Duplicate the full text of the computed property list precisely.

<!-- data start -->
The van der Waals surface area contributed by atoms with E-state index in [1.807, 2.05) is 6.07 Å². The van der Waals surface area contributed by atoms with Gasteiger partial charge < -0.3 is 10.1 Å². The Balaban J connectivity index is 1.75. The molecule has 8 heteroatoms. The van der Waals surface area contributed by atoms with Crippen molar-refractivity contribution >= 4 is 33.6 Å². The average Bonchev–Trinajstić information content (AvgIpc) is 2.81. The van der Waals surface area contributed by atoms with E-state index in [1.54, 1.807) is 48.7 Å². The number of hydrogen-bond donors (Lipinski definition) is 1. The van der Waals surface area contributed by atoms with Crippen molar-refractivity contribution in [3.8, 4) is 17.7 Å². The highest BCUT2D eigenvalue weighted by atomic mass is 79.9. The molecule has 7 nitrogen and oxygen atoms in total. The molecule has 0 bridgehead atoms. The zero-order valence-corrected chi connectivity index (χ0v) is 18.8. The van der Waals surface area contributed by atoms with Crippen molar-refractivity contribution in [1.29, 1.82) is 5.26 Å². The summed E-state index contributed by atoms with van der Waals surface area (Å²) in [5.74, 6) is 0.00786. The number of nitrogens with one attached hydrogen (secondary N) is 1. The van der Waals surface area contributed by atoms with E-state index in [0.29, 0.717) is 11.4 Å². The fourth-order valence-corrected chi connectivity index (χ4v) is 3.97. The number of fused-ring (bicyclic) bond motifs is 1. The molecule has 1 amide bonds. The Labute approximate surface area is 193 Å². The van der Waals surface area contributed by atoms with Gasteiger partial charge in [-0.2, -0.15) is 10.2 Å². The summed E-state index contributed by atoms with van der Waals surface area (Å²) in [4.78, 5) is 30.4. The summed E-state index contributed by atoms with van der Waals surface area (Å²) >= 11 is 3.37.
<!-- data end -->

The van der Waals surface area contributed by atoms with E-state index in [1.807, 2.05) is 6.07 Å². The van der Waals surface area contributed by atoms with Gasteiger partial charge < -0.3 is 10.1 Å². The Balaban J connectivity index is 1.75. The molecule has 8 heteroatoms. The van der Waals surface area contributed by atoms with Crippen molar-refractivity contribution >= 4 is 33.6 Å². The average Bonchev–Trinajstić information content (AvgIpc) is 2.81. The van der Waals surface area contributed by atoms with E-state index in [1.54, 1.807) is 48.7 Å². The number of hydrogen-bond donors (Lipinski definition) is 1. The van der Waals surface area contributed by atoms with Crippen molar-refractivity contribution in [3.8, 4) is 17.7 Å². The highest BCUT2D eigenvalue weighted by atomic mass is 79.9. The molecule has 7 nitrogen and oxygen atoms in total. The molecule has 0 bridgehead atoms. The zero-order valence-corrected chi connectivity index (χ0v) is 18.8. The van der Waals surface area contributed by atoms with Crippen molar-refractivity contribution in [1.29, 1.82) is 5.26 Å². The summed E-state index contributed by atoms with van der Waals surface area (Å²) in [5.74, 6) is 0.00786. The number of nitrogens with one attached hydrogen (secondary N) is 1. The van der Waals surface area contributed by atoms with E-state index in [0.29, 0.717) is 11.4 Å². The fourth-order valence-corrected chi connectivity index (χ4v) is 3.97. The number of fused-ring (bicyclic) bond motifs is 1. The molecule has 1 amide bonds. The Labute approximate surface area is 193 Å². The van der Waals surface area contributed by atoms with Gasteiger partial charge in [-0.2, -0.15) is 10.2 Å². The summed E-state index contributed by atoms with van der Waals surface area (Å²) in [4.78, 5) is 30.4. The summed E-state index contributed by atoms with van der Waals surface area (Å²) >= 11 is 3.37.